During the financial crisis, the U.S. auto industry really took it on the chin. Two of the Big Three automakers filed for bankruptcy in 2009.
Since then, the industry has come roaring back, with 2013 expected to mark the fifth consecutive year of industrywide sales growth in the U.S.
Yet, what many investors in the sector are missing is that the industry's true growth story lies beyond U.S. shores. I'm talking about the rise of the middle class in emerging markets.
One of the companies best positioned to take advantage of this also happens to be the only one of the Big Three to avoid bankruptcy in 2009. This automaker also happens to be well-positioned in emerging markets, namely China and India, and it also has a stronghold in Europe, which could be one of the best turnaround stories of 2014.
This company is Ford (NYSE: F), America's second-largest automaker. Over the past three years, Ford and the largest U.S. automaker, GM (NYSE: GM), had essentially traded in lockstep -- but there's been a large deviance from the status quo in the past month. Ford's growth prospects remain robust, but the stock is now trading at a hefty discount to GM. That's offering investors an attractive entry point.
Ford appears to be underperforming its top peer as its top management is in limbo. Will CEO Alan Mulally stick around? There's talk that Mulally could be a top candidate for the CEO job at Microsoft (Nasdaq: MSFT). Wherever Mulally ends up, Ford has a number of growth levers that will be pulled in 2014 -- and the market appears to be missing that aspect.
Ford is continuing to gain strength, with November being a relatively solid month. Sales volumes at the flagship Ford and luxury Lincoln brands were up 7% and 17% year over year, respectively.
|Ford's One Plan will involve revamping its models and introducing new models altogether, which should include a completely remodeled F-150 pickup, with a smaller gasoline engine and an all-aluminum body, for model year 2015.|
For 2014, the biggest story for Ford is likely to be continued growth in emerging markets such as China and a turnaround in its Europe operations. Ford's companywide margins have been held down by losses in Europe, but that segment is expected to finally return to profitability by 2015.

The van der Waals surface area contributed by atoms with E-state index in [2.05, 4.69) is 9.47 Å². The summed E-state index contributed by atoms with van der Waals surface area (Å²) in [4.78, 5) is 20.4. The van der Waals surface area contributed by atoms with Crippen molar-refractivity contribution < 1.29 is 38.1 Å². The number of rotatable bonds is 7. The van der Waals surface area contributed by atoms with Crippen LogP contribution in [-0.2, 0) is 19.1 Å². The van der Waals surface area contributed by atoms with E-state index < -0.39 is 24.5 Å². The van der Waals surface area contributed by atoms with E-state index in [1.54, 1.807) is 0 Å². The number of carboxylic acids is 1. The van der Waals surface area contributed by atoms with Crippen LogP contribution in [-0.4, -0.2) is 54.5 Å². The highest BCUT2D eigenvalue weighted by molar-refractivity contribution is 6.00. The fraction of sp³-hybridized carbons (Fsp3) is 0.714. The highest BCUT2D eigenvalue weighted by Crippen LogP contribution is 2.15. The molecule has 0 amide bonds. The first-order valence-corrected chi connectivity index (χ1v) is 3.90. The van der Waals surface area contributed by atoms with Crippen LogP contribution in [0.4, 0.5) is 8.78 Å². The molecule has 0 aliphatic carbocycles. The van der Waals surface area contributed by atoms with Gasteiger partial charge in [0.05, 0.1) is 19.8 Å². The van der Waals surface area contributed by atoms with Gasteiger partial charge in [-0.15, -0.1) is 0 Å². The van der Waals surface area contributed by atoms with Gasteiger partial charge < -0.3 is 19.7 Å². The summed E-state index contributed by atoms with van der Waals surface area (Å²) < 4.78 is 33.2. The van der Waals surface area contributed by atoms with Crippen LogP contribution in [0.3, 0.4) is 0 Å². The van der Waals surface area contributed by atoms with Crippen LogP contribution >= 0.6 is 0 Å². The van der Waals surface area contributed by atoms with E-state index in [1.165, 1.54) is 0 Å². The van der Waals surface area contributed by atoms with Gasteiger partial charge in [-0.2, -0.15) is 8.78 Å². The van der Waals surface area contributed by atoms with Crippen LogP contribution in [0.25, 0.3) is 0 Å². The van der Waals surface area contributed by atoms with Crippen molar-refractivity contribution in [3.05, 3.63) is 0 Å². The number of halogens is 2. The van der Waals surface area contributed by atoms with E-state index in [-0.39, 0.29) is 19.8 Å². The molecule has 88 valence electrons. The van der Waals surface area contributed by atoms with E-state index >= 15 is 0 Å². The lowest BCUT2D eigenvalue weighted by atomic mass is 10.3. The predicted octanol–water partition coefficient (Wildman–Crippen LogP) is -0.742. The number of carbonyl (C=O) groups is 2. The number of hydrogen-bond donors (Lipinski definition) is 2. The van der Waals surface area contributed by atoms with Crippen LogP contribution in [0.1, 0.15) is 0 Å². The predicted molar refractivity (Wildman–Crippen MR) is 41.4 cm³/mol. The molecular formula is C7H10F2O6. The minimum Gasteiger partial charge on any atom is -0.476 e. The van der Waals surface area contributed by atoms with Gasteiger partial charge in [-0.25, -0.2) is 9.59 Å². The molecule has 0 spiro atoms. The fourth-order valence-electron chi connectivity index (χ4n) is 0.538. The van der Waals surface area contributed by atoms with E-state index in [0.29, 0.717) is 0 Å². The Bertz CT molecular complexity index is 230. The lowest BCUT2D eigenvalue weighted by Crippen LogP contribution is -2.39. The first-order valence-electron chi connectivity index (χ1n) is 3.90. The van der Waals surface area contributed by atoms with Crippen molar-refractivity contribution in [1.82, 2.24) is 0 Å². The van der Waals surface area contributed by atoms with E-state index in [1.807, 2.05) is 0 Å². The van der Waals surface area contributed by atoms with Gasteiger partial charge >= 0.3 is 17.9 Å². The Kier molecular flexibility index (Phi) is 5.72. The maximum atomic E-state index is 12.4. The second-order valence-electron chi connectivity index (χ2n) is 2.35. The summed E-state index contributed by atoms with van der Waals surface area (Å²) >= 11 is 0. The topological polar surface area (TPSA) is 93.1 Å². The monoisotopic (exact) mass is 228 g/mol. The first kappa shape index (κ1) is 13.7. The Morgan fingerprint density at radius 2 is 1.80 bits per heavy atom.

The long-term goal is to get the operating margin in Europe up to between 6% and 8%. What's more, Ford tends to dominate GM in Europe: Ford has over 20% of the market share in the region, compared with less than 14% for GM.
Turning back to the U.S., it's no secret that there's a high level of pent-up demand among American consumers for new cars. With loosening credit markets and the potential for higher employment in 2014, more consumers should look to replace their aging cars. The average age of vehicles on the road in the U.S. is now over 11 years old, an all-time high.
Ford and GM continue to fight it out in the U.S. for the top market spot among the Big Three automakers. To bolster interest in its brands, Ford has introduced its One Plan, which will involve revamping its models and introducing new models altogether. Part of this includes a completely remodeled F-150 pickup, with a smaller gasoline engine and an all-aluminum body, for model year 2015.
As part of its growth plan for major emerging markets, Ford is turning its focus to Asia, which is expected to account for some 70% of Ford's global growth over the next decade. China and India are expected to make up 40% of Ford's vehicle sales over the next half decade, and global sales are forecast to jump to 8 million vehicles by 2015, a jump of more than 50% from current levels.
Don't forget that Ford pays a 2.6% dividend yield, which amounts to a payout of less than 30% of earnings. In comparison, GM doesn't pay a dividend at all.
Risks to Consider: The biggest risk lies in that Ford is fairly dependent on a strengthening broader economy. In addition to that, Europe will play a big part of the turnaround story, so any slip in a recovery there could weigh on Ford's stock.
Action to Take --> On the high end of Ford's projected 2014 earnings per share (EPS), the upside could be to over $19, or close to 25% from current prices. Ford's current price-to-earnings (P/E) ratio of about 10 is in line with its historical average but still well below GM's P/E of just under 17.